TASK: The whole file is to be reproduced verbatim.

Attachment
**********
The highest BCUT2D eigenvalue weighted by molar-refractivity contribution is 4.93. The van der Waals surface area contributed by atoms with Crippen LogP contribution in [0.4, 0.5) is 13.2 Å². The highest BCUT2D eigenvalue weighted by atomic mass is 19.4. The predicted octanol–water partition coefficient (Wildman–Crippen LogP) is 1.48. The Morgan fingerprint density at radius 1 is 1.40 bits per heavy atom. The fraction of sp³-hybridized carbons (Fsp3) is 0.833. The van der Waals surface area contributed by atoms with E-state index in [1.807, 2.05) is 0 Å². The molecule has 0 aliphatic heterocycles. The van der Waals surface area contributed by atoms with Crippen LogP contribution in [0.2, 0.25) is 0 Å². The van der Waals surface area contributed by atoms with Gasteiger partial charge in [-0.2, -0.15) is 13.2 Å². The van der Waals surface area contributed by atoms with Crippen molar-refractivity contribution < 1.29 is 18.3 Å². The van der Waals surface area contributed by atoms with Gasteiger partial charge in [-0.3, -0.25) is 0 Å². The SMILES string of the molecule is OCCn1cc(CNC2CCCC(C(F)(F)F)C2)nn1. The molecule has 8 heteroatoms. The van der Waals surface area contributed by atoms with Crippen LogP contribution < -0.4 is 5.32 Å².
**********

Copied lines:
The highest BCUT2D eigenvalue weighted by molar-refractivity contribution is 4.93. The van der Waals surface area contributed by atoms with Crippen LogP contribution in [0.4, 0.5) is 13.2 Å². The highest BCUT2D eigenvalue weighted by atomic mass is 19.4. The predicted octanol–water partition coefficient (Wildman–Crippen LogP) is 1.48. The Morgan fingerprint density at radius 1 is 1.40 bits per heavy atom. The fraction of sp³-hybridized carbons (Fsp3) is 0.833. The van der Waals surface area contributed by atoms with E-state index in [1.807, 2.05) is 0 Å². The molecule has 0 aliphatic heterocycles. The van der Waals surface area contributed by atoms with Crippen LogP contribution in [0.2, 0.25) is 0 Å². The van der Waals surface area contributed by atoms with Gasteiger partial charge in [-0.2, -0.15) is 13.2 Å². The van der Waals surface area contributed by atoms with Crippen molar-refractivity contribution < 1.29 is 18.3 Å². The van der Waals surface area contributed by atoms with Gasteiger partial charge in [-0.3, -0.25) is 0 Å². The SMILES string of the molecule is OCCn1cc(CNC2CCCC(C(F)(F)F)C2)nn1. The molecule has 8 heteroatoms. The van der Waals surface area contributed by atoms with Crippen LogP contribution < -0.4 is 5.32 Å².